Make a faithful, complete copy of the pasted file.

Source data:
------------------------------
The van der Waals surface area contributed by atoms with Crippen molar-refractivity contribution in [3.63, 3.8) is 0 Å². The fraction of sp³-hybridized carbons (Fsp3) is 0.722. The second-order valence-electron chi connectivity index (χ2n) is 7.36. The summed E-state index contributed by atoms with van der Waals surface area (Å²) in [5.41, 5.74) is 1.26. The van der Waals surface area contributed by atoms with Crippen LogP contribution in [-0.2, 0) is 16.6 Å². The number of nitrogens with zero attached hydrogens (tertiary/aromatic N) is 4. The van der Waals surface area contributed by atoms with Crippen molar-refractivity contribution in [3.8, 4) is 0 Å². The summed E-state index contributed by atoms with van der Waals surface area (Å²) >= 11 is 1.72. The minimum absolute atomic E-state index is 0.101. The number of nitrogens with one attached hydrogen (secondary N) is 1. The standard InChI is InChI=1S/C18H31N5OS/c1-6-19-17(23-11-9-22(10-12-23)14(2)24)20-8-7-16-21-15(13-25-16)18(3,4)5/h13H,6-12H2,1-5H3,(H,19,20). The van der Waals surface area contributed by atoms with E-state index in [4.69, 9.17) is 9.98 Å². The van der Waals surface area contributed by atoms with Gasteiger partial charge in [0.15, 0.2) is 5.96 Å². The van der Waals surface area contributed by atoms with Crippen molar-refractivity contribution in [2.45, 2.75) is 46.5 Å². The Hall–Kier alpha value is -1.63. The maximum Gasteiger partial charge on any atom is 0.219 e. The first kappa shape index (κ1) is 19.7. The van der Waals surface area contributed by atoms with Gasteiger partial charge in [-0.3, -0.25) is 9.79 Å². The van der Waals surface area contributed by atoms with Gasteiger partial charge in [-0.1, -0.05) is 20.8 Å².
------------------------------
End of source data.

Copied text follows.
The van der Waals surface area contributed by atoms with Crippen molar-refractivity contribution in [3.63, 3.8) is 0 Å². The fraction of sp³-hybridized carbons (Fsp3) is 0.722. The second-order valence-electron chi connectivity index (χ2n) is 7.36. The summed E-state index contributed by atoms with van der Waals surface area (Å²) in [5.41, 5.74) is 1.26. The van der Waals surface area contributed by atoms with Crippen LogP contribution in [-0.2, 0) is 16.6 Å². The number of nitrogens with zero attached hydrogens (tertiary/aromatic N) is 4. The van der Waals surface area contributed by atoms with Crippen molar-refractivity contribution in [3.8, 4) is 0 Å². The summed E-state index contributed by atoms with van der Waals surface area (Å²) >= 11 is 1.72. The minimum absolute atomic E-state index is 0.101. The number of nitrogens with one attached hydrogen (secondary N) is 1. The standard InChI is InChI=1S/C18H31N5OS/c1-6-19-17(23-11-9-22(10-12-23)14(2)24)20-8-7-16-21-15(13-25-16)18(3,4)5/h13H,6-12H2,1-5H3,(H,19,20). The van der Waals surface area contributed by atoms with E-state index in [4.69, 9.17) is 9.98 Å². The van der Waals surface area contributed by atoms with Gasteiger partial charge in [0.15, 0.2) is 5.96 Å². The van der Waals surface area contributed by atoms with Crippen molar-refractivity contribution in [2.45, 2.75) is 46.5 Å². The Hall–Kier alpha value is -1.63. The maximum Gasteiger partial charge on any atom is 0.219 e. The first kappa shape index (κ1) is 19.7. The van der Waals surface area contributed by atoms with Gasteiger partial charge in [-0.3, -0.25) is 9.79 Å². The van der Waals surface area contributed by atoms with Gasteiger partial charge in [-0.1, -0.05) is 20.8 Å².